Of the numerous hormones that regulate body function, two steroid hormones are extremely important: estradiol, a female sex hormone and testosterone, a male sex hormone. Present in the body in insignificant amounts, they regulate sexual differentiation and reproduction as well as affect the performance of many other physiological systems. Despite the great similarity in chemical structure, they are very different in terms of physiological action.
The two primary classes of female sexual hormones are estrogens and progestins, which are formed in the ovaries, to a lesser degree in the adrenal cortex, and in the placenta during pregnancy. Together they carry out a very important function in the development of secondary female sex organs, controlling pregnancy, controlling ovulation and menstrual cycles, and modulating a large number of metabolic processes.
One of the most important areas of synthetic estrogens and progestins are their use as oral contraceptives, for hormone replacement therapy, and as drugs for menstrual disorders.
These drugs can be a fixed composition containing a constant amount of estrogen (for example, ethinyl estradiol) and progestin (for example, norethindrone), a composition that contains a constant amount of estrogen with varying doses of progestin, or pills that contain only progestin in constant doses.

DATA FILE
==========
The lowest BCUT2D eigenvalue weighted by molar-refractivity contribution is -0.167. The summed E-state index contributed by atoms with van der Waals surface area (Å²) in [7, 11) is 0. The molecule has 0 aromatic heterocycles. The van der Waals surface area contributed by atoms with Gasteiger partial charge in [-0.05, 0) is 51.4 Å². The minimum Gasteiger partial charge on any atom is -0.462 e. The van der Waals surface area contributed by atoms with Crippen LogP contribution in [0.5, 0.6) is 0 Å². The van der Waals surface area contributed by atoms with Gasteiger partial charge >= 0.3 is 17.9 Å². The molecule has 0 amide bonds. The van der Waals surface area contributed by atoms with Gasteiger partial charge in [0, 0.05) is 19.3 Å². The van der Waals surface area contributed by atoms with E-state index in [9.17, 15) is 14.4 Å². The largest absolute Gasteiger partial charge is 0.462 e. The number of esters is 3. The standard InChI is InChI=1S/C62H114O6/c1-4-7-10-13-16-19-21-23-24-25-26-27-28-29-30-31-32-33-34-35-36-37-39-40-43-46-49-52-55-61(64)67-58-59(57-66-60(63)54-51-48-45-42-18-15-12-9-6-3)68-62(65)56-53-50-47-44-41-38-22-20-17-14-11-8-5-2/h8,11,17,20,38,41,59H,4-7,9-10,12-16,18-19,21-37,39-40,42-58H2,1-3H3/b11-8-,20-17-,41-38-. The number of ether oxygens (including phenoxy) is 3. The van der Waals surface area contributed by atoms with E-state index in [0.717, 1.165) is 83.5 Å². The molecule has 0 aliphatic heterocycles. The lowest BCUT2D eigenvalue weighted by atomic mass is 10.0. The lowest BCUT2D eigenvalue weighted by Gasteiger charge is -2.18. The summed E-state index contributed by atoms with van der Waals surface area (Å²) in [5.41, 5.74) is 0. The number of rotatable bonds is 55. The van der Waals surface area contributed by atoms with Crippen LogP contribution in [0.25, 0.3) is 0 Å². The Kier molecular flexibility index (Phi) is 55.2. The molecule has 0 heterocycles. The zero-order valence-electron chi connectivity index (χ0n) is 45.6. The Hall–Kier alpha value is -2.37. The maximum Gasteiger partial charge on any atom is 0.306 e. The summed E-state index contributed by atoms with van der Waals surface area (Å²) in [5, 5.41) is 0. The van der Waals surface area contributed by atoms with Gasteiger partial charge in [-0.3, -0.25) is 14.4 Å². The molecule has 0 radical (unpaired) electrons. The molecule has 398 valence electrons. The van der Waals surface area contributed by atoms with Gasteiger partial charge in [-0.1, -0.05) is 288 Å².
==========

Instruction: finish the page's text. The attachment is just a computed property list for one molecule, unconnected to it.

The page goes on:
Natural or synthetic compounds that coordinate systemic regulation during the ovula-tory cycle, including the reproductive tract, breasts, mucous membranes, and other tissues are called estrogens. They also play an important role in the development of some tumors, estrogen in particular, and antiestrogens are also used to treat breast and h3c oh estradiol testosterone h3c oh estradiol testosterone
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